Deep role players have known this for some time; it's also standard psychology. You can only keep up a "front" with a lot of effort, concentration & persistence. Most deep role players I've known keep notebooks of their character & study them constantly to keep "in character." It doesn't always help.

Actors have the same problem; it's like true acting as opposed to "pretending you're someone else". It's a lot harder than it seems to project a full character with no leakage of the performer's persona. It's one of the tools the net makes available to study the persistence of identity and self-image.

Anyone who's spent a great deal of time on the net encounters this, particularly late at night when the masks slip & the "regular persona" shines through.

Chestnut Rau said...

How interesting Miso! In writing this post I had 3 paragraphs about what I was thinking about as the lifecycle of an avatar.

There do seem to be some distinct patterns. Some find the evolution hard and choose instead to create a new identity. Others struggle with ways to integrate all facets of our lives into a single, hopefully more rounded individual.

Botgirl Questi said...

Wow! I just remembered the first time I met you. It was at a party in Extropia that I think was for you and Zha. Seems like a couple of lifetimes ago. I guess it was.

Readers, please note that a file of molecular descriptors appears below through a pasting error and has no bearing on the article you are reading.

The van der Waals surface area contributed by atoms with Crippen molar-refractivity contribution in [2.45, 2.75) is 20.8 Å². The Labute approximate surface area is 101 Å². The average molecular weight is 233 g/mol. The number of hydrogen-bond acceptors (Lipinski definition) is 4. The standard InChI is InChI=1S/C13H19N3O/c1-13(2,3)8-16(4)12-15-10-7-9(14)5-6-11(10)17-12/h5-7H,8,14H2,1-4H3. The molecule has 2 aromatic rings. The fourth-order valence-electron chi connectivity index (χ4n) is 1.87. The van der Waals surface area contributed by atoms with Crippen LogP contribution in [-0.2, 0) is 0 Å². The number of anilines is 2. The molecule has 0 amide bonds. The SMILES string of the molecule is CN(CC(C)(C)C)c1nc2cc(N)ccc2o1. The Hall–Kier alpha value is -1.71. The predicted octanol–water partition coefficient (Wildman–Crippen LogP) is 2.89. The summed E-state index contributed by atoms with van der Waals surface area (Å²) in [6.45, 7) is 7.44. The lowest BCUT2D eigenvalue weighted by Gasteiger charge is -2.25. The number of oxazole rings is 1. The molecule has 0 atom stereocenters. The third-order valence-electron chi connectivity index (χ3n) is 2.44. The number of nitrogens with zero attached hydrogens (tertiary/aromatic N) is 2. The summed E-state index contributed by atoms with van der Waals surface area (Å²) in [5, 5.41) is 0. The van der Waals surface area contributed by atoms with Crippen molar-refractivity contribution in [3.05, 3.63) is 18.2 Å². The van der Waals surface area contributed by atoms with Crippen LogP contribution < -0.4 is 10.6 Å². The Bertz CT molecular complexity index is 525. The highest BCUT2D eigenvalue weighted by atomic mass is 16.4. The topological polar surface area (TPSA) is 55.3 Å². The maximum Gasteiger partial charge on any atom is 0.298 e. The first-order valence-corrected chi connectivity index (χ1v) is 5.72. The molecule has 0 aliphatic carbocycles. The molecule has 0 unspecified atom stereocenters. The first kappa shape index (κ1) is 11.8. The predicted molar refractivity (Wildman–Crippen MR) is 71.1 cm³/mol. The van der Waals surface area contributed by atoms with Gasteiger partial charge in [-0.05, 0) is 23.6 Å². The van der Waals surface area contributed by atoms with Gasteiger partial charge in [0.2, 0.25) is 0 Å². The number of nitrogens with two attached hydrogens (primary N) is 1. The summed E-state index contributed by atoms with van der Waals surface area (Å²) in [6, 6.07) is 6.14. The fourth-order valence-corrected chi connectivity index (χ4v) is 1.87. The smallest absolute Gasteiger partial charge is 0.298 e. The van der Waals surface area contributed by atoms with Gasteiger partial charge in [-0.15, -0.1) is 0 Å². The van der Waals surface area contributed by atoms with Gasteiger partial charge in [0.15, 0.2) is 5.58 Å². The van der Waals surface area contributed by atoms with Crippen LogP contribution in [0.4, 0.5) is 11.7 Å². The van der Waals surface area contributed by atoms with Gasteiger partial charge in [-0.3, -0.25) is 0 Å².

I do think there's something to the idea that avatar identity can be related to developmental psychology. I've long suspected that one reason many of us initially found virtual life so rewarding was that it allowed us to work through one or more of the developmental stages we had not yet mastered in human life.

But no matter how fulfilling the initial months or years in avatar form, it seems that there eventually comes a time when the honeymoon is over and we find ourselves struggling with the same core issues we thought we'd transcended. It's like when you leave a "failed" relationship for a new one, only to find that you're dealing with the same crap six months or a year later.

Anyway, thanks for the memory.

Chestnut Rau said...

I think it was a rez day party for Argent.

And, it certainly feels like a very very long time ago. I almost can't believe I am still here.

Carrie Lexington said...

I never even heard of the terms "immersionist" or augmentationist" until maybe early last year. But certainly, my first year in SL was mostly about my av living an independent life, being separate from me - which I guess is why I chose a sl name completely different from my wallet name. Carrie, was my persona I could escape too, to temporarily suspend reality for a little while. It always felt like a relief when I logged in and she would rez on my screen.

It didn't take me long to figure out that didn't work for me. It's weird because the more I tried to keep things separate, the more I was faced with having to confront parts of me I never wanted to look at.

I too haven't publicly linked my real name with my avatar. I can count on one hand the amount of people from SL who know my rl identity and I would prefer to keep it that way. However, it probably wouldn't be too hard to figure it out.

Anyway, great post Chestnut, as usual.

KarmannGhia Inventor said...

A very thought-provoking post. I love the concept of "more me"!